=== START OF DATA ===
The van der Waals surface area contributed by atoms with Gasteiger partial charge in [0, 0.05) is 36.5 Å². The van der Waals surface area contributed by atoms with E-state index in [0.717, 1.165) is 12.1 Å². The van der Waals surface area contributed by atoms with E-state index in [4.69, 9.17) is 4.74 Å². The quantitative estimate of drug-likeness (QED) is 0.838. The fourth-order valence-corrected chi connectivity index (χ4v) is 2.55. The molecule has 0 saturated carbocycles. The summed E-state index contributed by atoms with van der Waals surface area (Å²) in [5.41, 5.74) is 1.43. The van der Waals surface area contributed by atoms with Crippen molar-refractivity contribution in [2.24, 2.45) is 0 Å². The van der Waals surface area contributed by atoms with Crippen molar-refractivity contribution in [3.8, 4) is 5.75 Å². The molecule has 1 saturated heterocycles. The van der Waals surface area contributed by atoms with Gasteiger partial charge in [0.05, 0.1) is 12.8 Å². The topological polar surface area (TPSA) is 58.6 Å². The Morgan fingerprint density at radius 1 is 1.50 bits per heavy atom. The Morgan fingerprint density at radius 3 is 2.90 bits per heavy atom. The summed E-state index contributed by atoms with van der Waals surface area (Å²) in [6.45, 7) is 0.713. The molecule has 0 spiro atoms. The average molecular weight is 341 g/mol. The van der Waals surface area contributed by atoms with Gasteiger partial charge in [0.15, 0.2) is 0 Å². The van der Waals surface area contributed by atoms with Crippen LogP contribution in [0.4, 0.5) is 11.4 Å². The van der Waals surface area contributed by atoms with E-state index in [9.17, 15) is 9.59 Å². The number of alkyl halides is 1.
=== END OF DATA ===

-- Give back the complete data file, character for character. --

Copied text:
The van der Waals surface area contributed by atoms with Gasteiger partial charge in [0, 0.05) is 36.5 Å². The van der Waals surface area contributed by atoms with E-state index in [0.717, 1.165) is 12.1 Å². The van der Waals surface area contributed by atoms with E-state index in [4.69, 9.17) is 4.74 Å². The quantitative estimate of drug-likeness (QED) is 0.838. The fourth-order valence-corrected chi connectivity index (χ4v) is 2.55. The molecule has 0 saturated carbocycles. The summed E-state index contributed by atoms with van der Waals surface area (Å²) in [5.41, 5.74) is 1.43. The van der Waals surface area contributed by atoms with Crippen molar-refractivity contribution in [2.24, 2.45) is 0 Å². The van der Waals surface area contributed by atoms with Crippen molar-refractivity contribution in [3.8, 4) is 5.75 Å². The molecule has 1 saturated heterocycles. The van der Waals surface area contributed by atoms with Gasteiger partial charge in [0.05, 0.1) is 12.8 Å². The topological polar surface area (TPSA) is 58.6 Å². The Morgan fingerprint density at radius 1 is 1.50 bits per heavy atom. The Morgan fingerprint density at radius 3 is 2.90 bits per heavy atom. The summed E-state index contributed by atoms with van der Waals surface area (Å²) in [6.45, 7) is 0.713. The molecule has 0 spiro atoms. The average molecular weight is 341 g/mol. The van der Waals surface area contributed by atoms with Gasteiger partial charge in [0.15, 0.2) is 0 Å². The van der Waals surface area contributed by atoms with Crippen LogP contribution in [0.4, 0.5) is 11.4 Å². The van der Waals surface area contributed by atoms with E-state index in [9.17, 15) is 9.59 Å². The number of alkyl halides is 1.